This is the fourth in a series of seven blog posts highlighting and summarizing important events in Irish history and Burns Library resources which aid in further study of the topic. Burns Library holds many Irish history resources and is an invaluable resource for scholars in this field.
Historian Kevin Whelan and others argue that the the Act of Union was the end of one era and the beginning of another, a marker of periodization for the study of Ireland. (Whelan, 2001, 13) There are many history books which embrace this, such as J.C. Beckett’s From the Boyne to the Union which discusses Ireland between 1689 and 1801 and Robert Montgomery Martin’s Ireland Before and After the Union with Great Britain. Burns Library holds many materials relevant to the study of the Act of Union, ranging from modern monographs, to 19th century reflections on the union, to political analysis of its passage such as Geoffrey Bolton’s The Passing of the Irish Act of Union: a Study in Parliamentary Politics. Burns Library also holds records relating to the Loyal Nationalist Repeal Association, a group founded by Daniel O’Connell in 1841 to push for the dissolution of the union between Britain and Ireland. O’Connell will be a major figure in my next post which will discuss Catholic emancipation in Ireland!
Enacted January 1, 1801, the Act of Union disestablished the Irish parliament and integrated Irish representation into the parliament of the United Kingdom. This maintained English and Protestant control within Irish politics. This process entailed two acts, one passed by the English parliament, another passed by the Irish parliament. Ireland had previously received some level of legislative independence in 1782, but Irish bills had to be cleared by the ministry in London and the Lord Lieutenant, the highest English official in Ireland. The Act of Union would change this system by doing away with the Irish parliament altogether, giving the Irish 100 seats in the house of commons and 28 in the house of lords in the new, merged parliament. (History of Parliament Online) Additionally, the Lord Lieutenant would hold local Irish control. The goal of the union was to reassert English control in Ireland and develop and maintain a strong political, economic, and military partnership between Ireland and England. (Bolton, 1966, 4)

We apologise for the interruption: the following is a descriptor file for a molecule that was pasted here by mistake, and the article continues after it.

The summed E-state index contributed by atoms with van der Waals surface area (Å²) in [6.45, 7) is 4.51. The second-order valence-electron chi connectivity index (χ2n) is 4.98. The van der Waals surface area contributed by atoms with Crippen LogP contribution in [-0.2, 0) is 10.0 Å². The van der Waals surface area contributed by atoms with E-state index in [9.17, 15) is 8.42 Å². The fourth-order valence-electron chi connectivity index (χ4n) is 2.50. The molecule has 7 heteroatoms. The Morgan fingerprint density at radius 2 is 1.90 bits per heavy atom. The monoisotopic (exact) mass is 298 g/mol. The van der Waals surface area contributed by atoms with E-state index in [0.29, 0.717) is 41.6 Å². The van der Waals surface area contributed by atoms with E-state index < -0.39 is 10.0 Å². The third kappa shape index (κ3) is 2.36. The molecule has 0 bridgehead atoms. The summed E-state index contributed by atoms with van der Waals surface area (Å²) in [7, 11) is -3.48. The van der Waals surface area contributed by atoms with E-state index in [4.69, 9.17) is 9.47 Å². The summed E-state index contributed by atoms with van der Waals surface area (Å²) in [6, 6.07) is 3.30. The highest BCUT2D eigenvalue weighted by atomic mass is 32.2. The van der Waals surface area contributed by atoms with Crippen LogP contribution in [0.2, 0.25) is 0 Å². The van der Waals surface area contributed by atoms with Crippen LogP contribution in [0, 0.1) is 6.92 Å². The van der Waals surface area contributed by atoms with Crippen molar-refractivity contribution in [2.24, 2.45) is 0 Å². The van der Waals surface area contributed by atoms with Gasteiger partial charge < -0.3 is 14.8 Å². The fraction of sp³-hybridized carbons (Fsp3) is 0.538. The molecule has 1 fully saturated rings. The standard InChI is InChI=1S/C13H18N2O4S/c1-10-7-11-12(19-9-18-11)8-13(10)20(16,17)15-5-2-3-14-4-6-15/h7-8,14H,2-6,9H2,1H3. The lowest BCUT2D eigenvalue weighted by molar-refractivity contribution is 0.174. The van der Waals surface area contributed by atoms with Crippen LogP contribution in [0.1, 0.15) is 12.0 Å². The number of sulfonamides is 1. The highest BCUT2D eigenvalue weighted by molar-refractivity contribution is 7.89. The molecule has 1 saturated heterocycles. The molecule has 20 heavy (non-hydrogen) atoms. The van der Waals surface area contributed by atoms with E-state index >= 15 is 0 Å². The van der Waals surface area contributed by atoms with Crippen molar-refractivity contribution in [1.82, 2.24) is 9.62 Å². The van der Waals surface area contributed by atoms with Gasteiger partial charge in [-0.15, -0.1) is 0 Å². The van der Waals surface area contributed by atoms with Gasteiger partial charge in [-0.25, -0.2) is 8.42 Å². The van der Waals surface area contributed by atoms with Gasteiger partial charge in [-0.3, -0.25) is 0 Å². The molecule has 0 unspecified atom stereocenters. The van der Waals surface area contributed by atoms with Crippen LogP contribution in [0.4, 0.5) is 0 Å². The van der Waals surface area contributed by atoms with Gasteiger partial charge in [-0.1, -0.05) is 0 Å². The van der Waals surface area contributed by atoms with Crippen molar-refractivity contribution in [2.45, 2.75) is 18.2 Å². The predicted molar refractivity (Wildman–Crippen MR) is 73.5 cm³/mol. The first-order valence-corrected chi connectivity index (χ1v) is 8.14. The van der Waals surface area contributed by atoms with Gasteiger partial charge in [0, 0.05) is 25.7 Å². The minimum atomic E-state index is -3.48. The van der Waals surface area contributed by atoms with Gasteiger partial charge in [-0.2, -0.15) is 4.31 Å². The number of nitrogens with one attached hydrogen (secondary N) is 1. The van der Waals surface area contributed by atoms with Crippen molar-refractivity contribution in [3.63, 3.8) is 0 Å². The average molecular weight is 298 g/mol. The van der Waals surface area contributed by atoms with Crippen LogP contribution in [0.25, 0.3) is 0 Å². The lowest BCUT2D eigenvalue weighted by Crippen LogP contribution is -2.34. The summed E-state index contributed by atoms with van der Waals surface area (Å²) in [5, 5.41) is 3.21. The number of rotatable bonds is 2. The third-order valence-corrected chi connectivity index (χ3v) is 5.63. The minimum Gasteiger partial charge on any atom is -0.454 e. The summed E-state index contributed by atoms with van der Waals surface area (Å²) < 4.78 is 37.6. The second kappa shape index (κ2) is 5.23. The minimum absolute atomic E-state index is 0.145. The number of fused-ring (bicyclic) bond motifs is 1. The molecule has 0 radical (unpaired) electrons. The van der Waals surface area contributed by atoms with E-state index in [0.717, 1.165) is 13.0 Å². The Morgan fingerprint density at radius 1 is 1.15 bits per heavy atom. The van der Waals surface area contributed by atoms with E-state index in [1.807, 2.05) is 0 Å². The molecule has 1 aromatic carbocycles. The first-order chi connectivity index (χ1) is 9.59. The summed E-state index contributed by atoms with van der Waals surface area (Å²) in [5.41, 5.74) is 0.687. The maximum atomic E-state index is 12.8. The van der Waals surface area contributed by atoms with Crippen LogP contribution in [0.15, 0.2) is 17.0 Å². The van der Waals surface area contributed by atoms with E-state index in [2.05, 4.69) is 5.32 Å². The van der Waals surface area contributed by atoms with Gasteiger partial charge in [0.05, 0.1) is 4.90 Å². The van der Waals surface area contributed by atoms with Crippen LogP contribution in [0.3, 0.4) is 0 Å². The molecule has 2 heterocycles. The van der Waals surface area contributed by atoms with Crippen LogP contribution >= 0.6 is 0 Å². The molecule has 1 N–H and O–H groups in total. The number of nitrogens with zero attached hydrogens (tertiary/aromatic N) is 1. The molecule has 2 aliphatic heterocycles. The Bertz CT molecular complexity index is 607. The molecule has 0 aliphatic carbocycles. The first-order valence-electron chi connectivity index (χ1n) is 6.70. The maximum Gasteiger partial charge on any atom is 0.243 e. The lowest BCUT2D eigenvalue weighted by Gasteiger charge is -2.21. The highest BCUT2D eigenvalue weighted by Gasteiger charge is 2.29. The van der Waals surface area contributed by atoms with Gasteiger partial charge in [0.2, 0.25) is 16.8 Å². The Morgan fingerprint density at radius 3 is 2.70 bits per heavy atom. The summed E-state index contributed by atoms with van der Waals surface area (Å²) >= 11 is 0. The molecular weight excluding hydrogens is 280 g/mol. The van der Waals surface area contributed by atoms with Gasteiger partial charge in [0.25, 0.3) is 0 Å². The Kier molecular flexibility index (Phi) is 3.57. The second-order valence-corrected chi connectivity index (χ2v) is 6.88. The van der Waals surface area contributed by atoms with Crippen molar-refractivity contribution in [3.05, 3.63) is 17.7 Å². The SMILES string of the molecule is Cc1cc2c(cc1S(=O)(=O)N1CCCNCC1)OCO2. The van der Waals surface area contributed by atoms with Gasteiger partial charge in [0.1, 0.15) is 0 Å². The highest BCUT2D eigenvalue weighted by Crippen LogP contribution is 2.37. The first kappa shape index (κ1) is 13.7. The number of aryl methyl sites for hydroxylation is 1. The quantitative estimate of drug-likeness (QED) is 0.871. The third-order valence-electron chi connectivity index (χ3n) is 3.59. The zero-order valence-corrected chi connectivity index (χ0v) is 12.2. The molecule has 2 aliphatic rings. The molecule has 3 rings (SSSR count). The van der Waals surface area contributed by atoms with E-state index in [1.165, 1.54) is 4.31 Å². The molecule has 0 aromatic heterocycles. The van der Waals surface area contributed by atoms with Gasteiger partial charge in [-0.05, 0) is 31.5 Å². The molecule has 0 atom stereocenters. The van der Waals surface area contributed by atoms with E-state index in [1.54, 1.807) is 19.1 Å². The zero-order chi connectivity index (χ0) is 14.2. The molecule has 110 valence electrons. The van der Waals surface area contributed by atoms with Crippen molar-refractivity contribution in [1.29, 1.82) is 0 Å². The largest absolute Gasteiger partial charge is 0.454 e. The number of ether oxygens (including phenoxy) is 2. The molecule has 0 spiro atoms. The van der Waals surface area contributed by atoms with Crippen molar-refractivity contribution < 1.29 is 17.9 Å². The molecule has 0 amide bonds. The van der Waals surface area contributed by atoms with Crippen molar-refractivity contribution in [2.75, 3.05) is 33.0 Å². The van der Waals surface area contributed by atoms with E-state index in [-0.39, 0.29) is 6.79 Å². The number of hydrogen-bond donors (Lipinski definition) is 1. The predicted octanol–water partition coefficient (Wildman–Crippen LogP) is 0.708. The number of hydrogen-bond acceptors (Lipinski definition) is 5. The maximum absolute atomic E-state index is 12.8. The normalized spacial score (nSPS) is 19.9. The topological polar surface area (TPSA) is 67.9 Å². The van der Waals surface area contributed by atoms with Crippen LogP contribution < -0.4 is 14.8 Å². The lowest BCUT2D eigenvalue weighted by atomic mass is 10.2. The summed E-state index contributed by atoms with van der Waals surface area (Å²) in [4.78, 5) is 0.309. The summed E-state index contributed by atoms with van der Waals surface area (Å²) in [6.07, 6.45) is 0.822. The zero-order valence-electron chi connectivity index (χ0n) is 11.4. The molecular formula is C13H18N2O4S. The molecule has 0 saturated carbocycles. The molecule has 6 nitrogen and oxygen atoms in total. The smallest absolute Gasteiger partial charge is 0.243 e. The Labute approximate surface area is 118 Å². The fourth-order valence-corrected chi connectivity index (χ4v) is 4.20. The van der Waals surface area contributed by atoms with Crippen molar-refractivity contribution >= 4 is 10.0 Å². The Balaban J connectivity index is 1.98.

Talk of official union was not a new phenomenon, but the 1798 Rebellion provided the opportunity for further discussion and eventual realization of this union. (Whelan, 2001, 16) Having just lost their American colonies as a result of the American Revolution, the English were keen to maintain their connection to and dominance over Ireland. The English wanted to bring the Irish government fully under control in part to avoid another armed uprising. For more detail on this rebellion, check out the previous post in this series, The 1798 Rebellion.
The English were not only concerned about further Irish rebellion, but also were afraid of French influence in Ireland and the potential for the French to use Ireland as an avenue for invading England. This fear would keep Ireland integrated into the United Kingdom for years to come. Indeed the French had attempted to aid the Irish rebels during the 1798 Rebellion so this, combined with France being England’s historic rival for power on continental Europe and during this time across the globe as well, fed the fears that France would use Ireland as a springboard in the future. Ireland being a launch area for an invasion of England would also be a concern during the World Wars in the twentieth century.